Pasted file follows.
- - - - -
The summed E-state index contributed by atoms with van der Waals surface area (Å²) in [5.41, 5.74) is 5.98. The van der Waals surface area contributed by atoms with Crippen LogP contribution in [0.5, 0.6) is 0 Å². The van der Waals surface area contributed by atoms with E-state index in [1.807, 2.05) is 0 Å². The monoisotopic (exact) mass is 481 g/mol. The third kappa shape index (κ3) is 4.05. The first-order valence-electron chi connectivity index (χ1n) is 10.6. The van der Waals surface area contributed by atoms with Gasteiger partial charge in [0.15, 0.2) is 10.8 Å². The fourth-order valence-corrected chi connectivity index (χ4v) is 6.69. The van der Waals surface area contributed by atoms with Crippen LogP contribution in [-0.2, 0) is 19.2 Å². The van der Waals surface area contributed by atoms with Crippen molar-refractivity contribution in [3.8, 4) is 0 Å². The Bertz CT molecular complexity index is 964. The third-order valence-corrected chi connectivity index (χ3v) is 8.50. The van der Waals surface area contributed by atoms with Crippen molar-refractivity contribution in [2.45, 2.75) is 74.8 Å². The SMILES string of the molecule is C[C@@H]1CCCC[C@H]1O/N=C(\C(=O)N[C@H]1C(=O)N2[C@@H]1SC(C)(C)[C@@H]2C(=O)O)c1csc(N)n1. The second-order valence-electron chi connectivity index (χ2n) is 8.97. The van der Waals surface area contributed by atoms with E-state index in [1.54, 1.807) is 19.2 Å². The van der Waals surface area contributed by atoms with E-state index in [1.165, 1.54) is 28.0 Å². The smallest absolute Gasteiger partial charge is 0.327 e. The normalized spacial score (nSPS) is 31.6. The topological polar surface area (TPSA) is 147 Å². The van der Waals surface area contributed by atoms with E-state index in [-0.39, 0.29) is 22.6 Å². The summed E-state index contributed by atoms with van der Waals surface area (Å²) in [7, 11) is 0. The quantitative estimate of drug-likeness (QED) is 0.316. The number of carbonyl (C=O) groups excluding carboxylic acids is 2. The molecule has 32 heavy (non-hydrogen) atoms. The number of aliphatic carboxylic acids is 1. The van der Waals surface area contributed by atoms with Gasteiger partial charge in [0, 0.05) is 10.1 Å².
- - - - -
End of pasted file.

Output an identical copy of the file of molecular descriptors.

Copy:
The summed E-state index contributed by atoms with van der Waals surface area (Å²) in [5.41, 5.74) is 5.98. The van der Waals surface area contributed by atoms with Crippen LogP contribution in [0.5, 0.6) is 0 Å². The van der Waals surface area contributed by atoms with E-state index in [1.807, 2.05) is 0 Å². The monoisotopic (exact) mass is 481 g/mol. The third kappa shape index (κ3) is 4.05. The first-order valence-electron chi connectivity index (χ1n) is 10.6. The van der Waals surface area contributed by atoms with Gasteiger partial charge in [0.15, 0.2) is 10.8 Å². The fourth-order valence-corrected chi connectivity index (χ4v) is 6.69. The van der Waals surface area contributed by atoms with Crippen LogP contribution in [-0.2, 0) is 19.2 Å². The van der Waals surface area contributed by atoms with Crippen molar-refractivity contribution in [3.8, 4) is 0 Å². The Bertz CT molecular complexity index is 964. The third-order valence-corrected chi connectivity index (χ3v) is 8.50. The van der Waals surface area contributed by atoms with Crippen molar-refractivity contribution in [2.45, 2.75) is 74.8 Å². The SMILES string of the molecule is C[C@@H]1CCCC[C@H]1O/N=C(\C(=O)N[C@H]1C(=O)N2[C@@H]1SC(C)(C)[C@@H]2C(=O)O)c1csc(N)n1. The second-order valence-electron chi connectivity index (χ2n) is 8.97. The van der Waals surface area contributed by atoms with E-state index in [1.54, 1.807) is 19.2 Å². The van der Waals surface area contributed by atoms with E-state index in [1.165, 1.54) is 28.0 Å². The smallest absolute Gasteiger partial charge is 0.327 e. The normalized spacial score (nSPS) is 31.6. The topological polar surface area (TPSA) is 147 Å². The van der Waals surface area contributed by atoms with E-state index in [-0.39, 0.29) is 22.6 Å². The summed E-state index contributed by atoms with van der Waals surface area (Å²) in [7, 11) is 0. The quantitative estimate of drug-likeness (QED) is 0.316. The number of carbonyl (C=O) groups excluding carboxylic acids is 2. The molecule has 32 heavy (non-hydrogen) atoms. The number of aliphatic carboxylic acids is 1. The van der Waals surface area contributed by atoms with Gasteiger partial charge in [0, 0.05) is 10.1 Å².